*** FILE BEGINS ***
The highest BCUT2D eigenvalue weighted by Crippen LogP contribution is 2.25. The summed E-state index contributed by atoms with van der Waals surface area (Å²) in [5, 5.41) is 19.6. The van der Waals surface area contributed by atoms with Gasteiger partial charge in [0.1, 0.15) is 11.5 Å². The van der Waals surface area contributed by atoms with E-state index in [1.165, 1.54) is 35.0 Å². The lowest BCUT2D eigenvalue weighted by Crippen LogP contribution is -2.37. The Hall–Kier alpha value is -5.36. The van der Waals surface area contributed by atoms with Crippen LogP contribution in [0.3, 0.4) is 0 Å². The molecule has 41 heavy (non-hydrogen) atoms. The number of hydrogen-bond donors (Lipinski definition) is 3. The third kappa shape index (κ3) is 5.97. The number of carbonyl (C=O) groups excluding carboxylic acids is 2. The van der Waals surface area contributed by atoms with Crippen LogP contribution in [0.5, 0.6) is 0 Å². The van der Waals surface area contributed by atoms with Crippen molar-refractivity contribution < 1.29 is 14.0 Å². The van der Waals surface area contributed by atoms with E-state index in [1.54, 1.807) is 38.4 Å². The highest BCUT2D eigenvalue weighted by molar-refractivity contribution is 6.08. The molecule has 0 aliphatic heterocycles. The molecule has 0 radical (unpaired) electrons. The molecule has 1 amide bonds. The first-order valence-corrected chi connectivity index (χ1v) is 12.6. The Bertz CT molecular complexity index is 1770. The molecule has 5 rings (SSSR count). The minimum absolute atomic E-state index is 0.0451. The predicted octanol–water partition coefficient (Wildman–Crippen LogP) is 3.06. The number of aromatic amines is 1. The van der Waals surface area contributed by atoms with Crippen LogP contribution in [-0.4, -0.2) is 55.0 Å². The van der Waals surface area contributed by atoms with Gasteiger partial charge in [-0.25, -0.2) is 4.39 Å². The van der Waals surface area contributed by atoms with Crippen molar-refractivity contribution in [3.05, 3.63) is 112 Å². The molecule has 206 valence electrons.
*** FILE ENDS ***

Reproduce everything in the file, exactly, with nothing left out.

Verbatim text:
The highest BCUT2D eigenvalue weighted by Crippen LogP contribution is 2.25. The summed E-state index contributed by atoms with van der Waals surface area (Å²) in [5, 5.41) is 19.6. The van der Waals surface area contributed by atoms with Gasteiger partial charge in [0.1, 0.15) is 11.5 Å². The van der Waals surface area contributed by atoms with E-state index in [1.165, 1.54) is 35.0 Å². The lowest BCUT2D eigenvalue weighted by Crippen LogP contribution is -2.37. The Hall–Kier alpha value is -5.36. The van der Waals surface area contributed by atoms with Crippen LogP contribution in [0.3, 0.4) is 0 Å². The molecule has 41 heavy (non-hydrogen) atoms. The number of hydrogen-bond donors (Lipinski definition) is 3. The third kappa shape index (κ3) is 5.97. The number of carbonyl (C=O) groups excluding carboxylic acids is 2. The van der Waals surface area contributed by atoms with Crippen LogP contribution in [0.5, 0.6) is 0 Å². The van der Waals surface area contributed by atoms with Crippen molar-refractivity contribution < 1.29 is 14.0 Å². The van der Waals surface area contributed by atoms with E-state index in [1.54, 1.807) is 38.4 Å². The highest BCUT2D eigenvalue weighted by molar-refractivity contribution is 6.08. The molecule has 0 aliphatic heterocycles. The molecule has 0 radical (unpaired) electrons. The molecule has 1 amide bonds. The first-order valence-corrected chi connectivity index (χ1v) is 12.6. The Bertz CT molecular complexity index is 1770. The molecule has 5 rings (SSSR count). The minimum absolute atomic E-state index is 0.0451. The predicted octanol–water partition coefficient (Wildman–Crippen LogP) is 3.06. The number of aromatic amines is 1. The van der Waals surface area contributed by atoms with Crippen LogP contribution in [-0.4, -0.2) is 55.0 Å². The van der Waals surface area contributed by atoms with Gasteiger partial charge in [-0.25, -0.2) is 4.39 Å². The van der Waals surface area contributed by atoms with Crippen molar-refractivity contribution in [3.05, 3.63) is 112 Å². The molecule has 206 valence electrons.